The family of a woman detained in an Iranian prison for nearly a month without charge have called on the prime minister to help secure her release.
Nazanin Zaghari-Ratcliffe, 37, who works at the Thomson Reuters Foundation overseeing grant applications and training, was arrested from Tehran airport on 3 April by the Revolutionary Guard, and has since been in solitary confinement. She was in Iran for a holiday visiting her family.
The British-Iranian charity worker was separated from her 22-month old daughter and transferred to an unknown location in Kerman Province, about 1,000km south of Tehran. Gabriella Ratcliffe, her child, had her British passport confiscated, barring her from returning to the UK. She is currently staying with her grandparents in Iran, the family said.
Richard Ratcliffe, her husband who lives in north London, has been unable to speak to his wife but said she has faced intense periods of interrogation with no access to a lawyer. Ratcliffe told BuzzFeed News his wife was "not a political person".
"She's a kind, caring person and the hard bit is being in solitary confinement when she is used to being with children, laughing and dancing," he said.
Zaghari-Ratcliffe's family said they were told she is being investigated on an issue of national security. The family also said she has signed a "confession" under duress, but its contents are unknown.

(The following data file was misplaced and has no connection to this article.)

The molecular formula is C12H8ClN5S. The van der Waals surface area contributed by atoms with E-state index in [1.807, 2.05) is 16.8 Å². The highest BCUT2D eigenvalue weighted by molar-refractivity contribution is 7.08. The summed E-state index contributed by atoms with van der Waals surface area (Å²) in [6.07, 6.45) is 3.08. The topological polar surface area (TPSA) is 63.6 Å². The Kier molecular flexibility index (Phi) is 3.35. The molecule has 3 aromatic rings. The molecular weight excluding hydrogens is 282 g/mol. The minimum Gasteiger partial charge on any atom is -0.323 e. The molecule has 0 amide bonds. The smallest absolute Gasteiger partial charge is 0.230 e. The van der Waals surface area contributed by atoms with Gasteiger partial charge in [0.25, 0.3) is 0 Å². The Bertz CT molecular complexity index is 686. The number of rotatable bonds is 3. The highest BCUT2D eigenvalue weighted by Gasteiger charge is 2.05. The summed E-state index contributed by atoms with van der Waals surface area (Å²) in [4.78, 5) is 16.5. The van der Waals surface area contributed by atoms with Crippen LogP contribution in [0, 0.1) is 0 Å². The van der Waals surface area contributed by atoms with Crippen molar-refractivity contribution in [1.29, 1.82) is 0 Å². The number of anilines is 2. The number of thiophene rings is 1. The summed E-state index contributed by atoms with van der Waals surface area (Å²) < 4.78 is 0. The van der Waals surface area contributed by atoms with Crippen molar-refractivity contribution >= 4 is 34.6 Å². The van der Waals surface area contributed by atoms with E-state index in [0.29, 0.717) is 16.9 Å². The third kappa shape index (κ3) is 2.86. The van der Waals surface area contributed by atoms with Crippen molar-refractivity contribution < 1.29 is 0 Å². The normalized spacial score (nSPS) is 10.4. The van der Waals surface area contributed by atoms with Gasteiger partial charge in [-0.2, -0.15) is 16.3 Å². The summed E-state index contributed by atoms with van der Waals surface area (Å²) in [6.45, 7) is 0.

"David Cameron and the Foreign Office have lots of priorities and trade deals but, for me, I just want my family back," Ratcliffe said.
Ratcliffe said the couple had visited Iran last May for his wife's sister's wedding and "had no problem". "We've been on holiday to Iran many times. This is her fourth trip and she really wanted the baby to see Iran."
In an update on the "Free Nazanin" campaign page on Facebook, Ratcliffe said his wife's immediate family have been told they will be able to visit her this week.
Ratcliffe said in the weeks since his wife's arrest, he had felt "powerlessness and had the fear of inaction", but has been encouraged by the "overwhelming sense of support" after he set up a Change.org petition urging David Cameron to intervene and help release her.
"It might seem like a small thing, but there is power in 50,000 people supporting the petition," Ratcliffe said. A copy of the petition has also been sent to Ayatollah Ali Khamenei, Iran's supreme leader.
Amanda Rose, a close friend of Nazanin, said on the phone from Toronto, Canada: "I woke up yesterday morning and just thought it had to be a mistake. There's no possible way they could detain her – she's a mother and works at a charity.
"Her daughter is her world and this is not just about Nazanin, but a baby that needs to be reunited with her parents – everything she's ever known."
Rose, who first met Nazanin in London seven years ago at London Metropolitan University, said: "She has a lovely family in London. I remember when she first met Richard – she was so giddy and happy.
"She is also so proud of where she came from and she wanted to go back to Iran to teach her daughter [about that side of her culture]. It's a mistake, there are so many unknowns."
A Foreign Office spokeswoman said in a statement: “We have been providing support to Mrs Zaghari-Ratcliffe’s family since we were first informed of her arrest and will continue to do so."
Aisha Gani is a senior reporter for BuzzFeed News and is based in London.
Contact Aisha Gani at email@example.com.
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